In the 8th bar of this piece, when the 6 4 time signature starts, there is a minim/half note, with a black stem. How does one interpret the length of this note? Also, the length of the other notes with two stems?

enter image description here


1 Answer 1


Wow, this is interesting!

The image you provided is from the original Paris print from Maurice Schlesinger. This notation is also found in a Breitkopf und Härtel version from 1878; an 1881 version co-issued by Schirmer and a lesser-known Berlin company; another Schirmer print from 1894 edited by Mikuli; and a 1915 print from Schirmer, now edited by Rasael Joseffy. (I think I got all of those links correct; of course my Internet would get fussy as I was trying to do that!)

A Leipzig print from C. F. Peters in 1879 just switches the stems around, but the first three pitches of this group still seem to have one eighth-note too few to last until the end of the measure:

enter image description here

Karl Klindworth's edition (Berlin, 1880) finally gets it right! (Karl Klindworth is perhaps most famous for creating the piano reductions of Wagner's Ring cycle...no small task!)

enter image description here

Notice a few things here:

  • The opening C4 is now tied to another C4 half-note, which now will last to the end of the bar.
  • The dot is moved from the D to the F#! This means that now:
  • The D, as a half-note, will also last to the end of the bar, as will:
  • The F#, whose new status as a dotted-quarter also lasts to the end of the bar.

In short, just hold every damn note to the end except the B-flat :-) This makes sense; Chopin is just asking you to sustain the pitches of the D7 chord which will resolve to G minor in the next measure. Furthermore, the specified fingering of 5-5 on the B-flat to A makes it impossible to hold that B-flat to the end. (Note also the pedal marking underneath!)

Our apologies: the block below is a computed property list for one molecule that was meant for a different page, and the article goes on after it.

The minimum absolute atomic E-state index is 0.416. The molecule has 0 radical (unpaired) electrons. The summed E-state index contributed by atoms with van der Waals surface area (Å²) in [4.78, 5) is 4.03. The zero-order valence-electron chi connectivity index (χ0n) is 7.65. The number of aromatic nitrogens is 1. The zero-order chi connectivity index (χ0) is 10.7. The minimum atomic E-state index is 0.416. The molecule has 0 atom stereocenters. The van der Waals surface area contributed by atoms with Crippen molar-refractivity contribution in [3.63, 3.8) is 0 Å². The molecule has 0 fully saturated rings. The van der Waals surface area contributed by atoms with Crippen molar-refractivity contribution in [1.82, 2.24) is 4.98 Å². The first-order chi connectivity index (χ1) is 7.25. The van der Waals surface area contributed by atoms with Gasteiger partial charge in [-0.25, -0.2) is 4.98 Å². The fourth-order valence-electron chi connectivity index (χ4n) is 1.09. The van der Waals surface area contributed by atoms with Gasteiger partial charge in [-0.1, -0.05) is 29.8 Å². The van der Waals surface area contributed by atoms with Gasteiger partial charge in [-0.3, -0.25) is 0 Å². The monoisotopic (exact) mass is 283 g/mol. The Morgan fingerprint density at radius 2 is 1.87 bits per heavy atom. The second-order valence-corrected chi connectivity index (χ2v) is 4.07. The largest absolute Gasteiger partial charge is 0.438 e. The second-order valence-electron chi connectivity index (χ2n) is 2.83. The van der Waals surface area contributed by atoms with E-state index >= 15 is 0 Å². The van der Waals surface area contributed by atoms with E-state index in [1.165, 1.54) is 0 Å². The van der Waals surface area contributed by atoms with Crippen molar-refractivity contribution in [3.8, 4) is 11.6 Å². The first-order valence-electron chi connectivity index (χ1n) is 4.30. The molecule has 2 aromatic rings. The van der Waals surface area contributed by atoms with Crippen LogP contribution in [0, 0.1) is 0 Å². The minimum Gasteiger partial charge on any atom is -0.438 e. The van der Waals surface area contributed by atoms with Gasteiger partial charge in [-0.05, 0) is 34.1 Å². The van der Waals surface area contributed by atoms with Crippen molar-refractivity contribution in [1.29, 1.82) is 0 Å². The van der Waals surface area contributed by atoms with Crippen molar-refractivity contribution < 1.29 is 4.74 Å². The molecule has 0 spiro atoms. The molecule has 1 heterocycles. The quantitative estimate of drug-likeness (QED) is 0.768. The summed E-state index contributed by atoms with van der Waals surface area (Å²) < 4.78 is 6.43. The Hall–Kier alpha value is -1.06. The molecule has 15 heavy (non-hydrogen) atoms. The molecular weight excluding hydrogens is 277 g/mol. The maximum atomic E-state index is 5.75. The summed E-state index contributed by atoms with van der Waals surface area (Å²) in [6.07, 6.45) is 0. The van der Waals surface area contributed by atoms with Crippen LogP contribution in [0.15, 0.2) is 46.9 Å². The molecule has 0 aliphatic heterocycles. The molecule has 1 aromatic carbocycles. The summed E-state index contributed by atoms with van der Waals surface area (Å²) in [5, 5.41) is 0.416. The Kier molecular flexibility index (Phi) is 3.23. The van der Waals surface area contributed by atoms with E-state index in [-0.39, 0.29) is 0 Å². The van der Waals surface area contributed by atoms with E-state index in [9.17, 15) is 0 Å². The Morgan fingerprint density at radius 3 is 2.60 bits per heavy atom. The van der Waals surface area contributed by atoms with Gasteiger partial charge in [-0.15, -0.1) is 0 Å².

Now, I said above that Klindworth finally got it "right." The only real way to determine whether or not this is right is to check out Chopin's own original manuscript. (Though it's certainly possible that he made a mistake, as well!) But Klindworth's score certainly makes much more sense than the previous versions.

It seems that the original print made an error, and several future prints followed this error. It wasn't until Klindworth came along that he seemed to notice the issue and fix it.

  • 1
    The notation is not an issue - the "fix" is, in fact, incorrect. Look at where the pedal is lifted: the notes aren't held underneath that last quaver; the last quaver is dry.
    – user16935
    Jul 20, 2016 at 13:34
  • I don't understand what you mean. The notation is absolutely an issue! And yes, although the pedal may lift, the notes are held through. The lifting of the pedal just prevents the muddling up of the B-flat to A.
    – Richard
    Jul 20, 2016 at 13:37
  • 1
    No. The lifting of the pedal allows the B♭ to A to transition from accompaniment to melody notes. The A leads into G in the melody in m.9. He repeats this ambiguity throughout the theme. Dropping the underlying notes allows the texture to thin out while this is happening. The original notation is idiosyncratic, but it is not wrong.
    – user16935
    Jul 20, 2016 at 14:25

Your Answer

By clicking “Post Your Answer”, you agree to our terms of service and acknowledge you have read our privacy policy.

Not the answer you're looking for? Browse other questions tagged or ask your own question.